A diverse and intriguing land, Botswana’s Okavango Region starts with four rocky slabs embellished with San artwork that make up Tsodilo Hills and continues on to the marshy shores of the panhandle before fragmenting into the Delta that meanders past Chief’s Island.
A number of hiking trails will lead visitors along Tsodilo Hills, passing areas of great archaeological interest where pottery and tools (estimated to have been in use 90,000 years ago) have been found. Further north-east, the panhandle is home to a number of old, well-established camps and lodges that line its 70km-long channel before fragmenting into the watery tendrils characteristic of the Delta.
Land and Delta meet on Chief’s Island where the locally established Moremi Game Reserve has its base. Home to the Big 5 and a number of camps and lodges, this is the spot for the real adventurer. The eastern edge of the Delta hugs the shoreline of the Khwai Concession, abundant in mopane forest, floodplains, riverine forest and savannahs. Here, visitors will find game-viewing aplenty and will be left in awe of the delta’s rich birdlife. Much of the wildlife-viewing in the delta can be done by vehicle, on foot, by traditional mokoro, and on horse and elephant-back.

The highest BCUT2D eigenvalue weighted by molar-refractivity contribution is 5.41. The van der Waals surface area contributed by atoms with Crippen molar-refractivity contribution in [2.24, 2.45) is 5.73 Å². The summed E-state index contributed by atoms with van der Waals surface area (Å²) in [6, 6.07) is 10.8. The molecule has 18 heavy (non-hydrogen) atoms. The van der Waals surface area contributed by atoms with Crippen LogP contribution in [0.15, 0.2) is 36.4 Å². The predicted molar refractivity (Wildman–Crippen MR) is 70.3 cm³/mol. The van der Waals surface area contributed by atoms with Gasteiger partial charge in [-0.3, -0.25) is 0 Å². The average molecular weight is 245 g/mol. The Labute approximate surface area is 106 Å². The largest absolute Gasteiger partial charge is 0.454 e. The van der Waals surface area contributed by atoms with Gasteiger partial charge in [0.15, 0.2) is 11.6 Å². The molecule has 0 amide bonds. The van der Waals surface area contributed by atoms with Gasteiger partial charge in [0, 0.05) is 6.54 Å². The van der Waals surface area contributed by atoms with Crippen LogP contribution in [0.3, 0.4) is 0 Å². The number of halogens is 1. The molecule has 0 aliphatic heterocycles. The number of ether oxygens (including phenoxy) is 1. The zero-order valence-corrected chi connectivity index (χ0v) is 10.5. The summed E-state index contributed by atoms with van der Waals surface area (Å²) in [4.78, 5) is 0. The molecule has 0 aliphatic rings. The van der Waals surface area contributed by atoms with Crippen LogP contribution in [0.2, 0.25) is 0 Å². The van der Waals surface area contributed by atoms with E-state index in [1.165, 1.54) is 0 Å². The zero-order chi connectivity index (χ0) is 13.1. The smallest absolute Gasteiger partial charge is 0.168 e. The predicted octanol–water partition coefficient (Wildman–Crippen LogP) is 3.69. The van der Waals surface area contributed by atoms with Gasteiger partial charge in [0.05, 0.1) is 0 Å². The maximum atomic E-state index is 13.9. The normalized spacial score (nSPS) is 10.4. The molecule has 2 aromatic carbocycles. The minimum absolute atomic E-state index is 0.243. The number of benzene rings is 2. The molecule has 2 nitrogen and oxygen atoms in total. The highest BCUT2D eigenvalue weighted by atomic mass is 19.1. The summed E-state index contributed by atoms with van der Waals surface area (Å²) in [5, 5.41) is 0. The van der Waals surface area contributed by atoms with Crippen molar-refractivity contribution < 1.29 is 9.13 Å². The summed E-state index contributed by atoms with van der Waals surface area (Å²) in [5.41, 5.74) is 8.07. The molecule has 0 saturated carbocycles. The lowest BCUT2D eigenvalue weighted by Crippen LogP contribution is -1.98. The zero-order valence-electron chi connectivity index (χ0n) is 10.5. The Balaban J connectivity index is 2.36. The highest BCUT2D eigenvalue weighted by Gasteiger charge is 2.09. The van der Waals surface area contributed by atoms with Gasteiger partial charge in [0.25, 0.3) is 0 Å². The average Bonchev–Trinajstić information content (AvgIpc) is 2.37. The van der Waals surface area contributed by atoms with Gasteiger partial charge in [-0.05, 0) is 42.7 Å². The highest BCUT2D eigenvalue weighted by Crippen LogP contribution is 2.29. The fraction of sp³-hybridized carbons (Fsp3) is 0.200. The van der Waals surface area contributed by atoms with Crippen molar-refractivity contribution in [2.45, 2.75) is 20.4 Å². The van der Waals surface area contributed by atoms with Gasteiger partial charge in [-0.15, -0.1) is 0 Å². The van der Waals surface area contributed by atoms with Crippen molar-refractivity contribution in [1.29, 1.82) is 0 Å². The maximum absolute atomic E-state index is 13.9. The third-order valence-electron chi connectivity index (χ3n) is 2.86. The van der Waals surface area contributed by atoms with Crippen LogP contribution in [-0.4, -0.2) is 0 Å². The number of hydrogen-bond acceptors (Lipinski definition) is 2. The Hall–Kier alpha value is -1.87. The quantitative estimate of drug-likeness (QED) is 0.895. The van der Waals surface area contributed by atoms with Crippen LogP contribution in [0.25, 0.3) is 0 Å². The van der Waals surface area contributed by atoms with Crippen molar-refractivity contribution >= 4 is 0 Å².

- The Okavango Region showcases an incredible wealth of biodiversity
- The iconic Tsodilo Hills stand testament to the lasting imprint of the San culture still visible today
- The panhandle feeds the Okavango Delta, considered one of the 7 Natural Wonder of the Africa
- Many lodges around the delta have their own airstrips while Maun, considered the gateway to the Delta, has flights directly from Johannesburg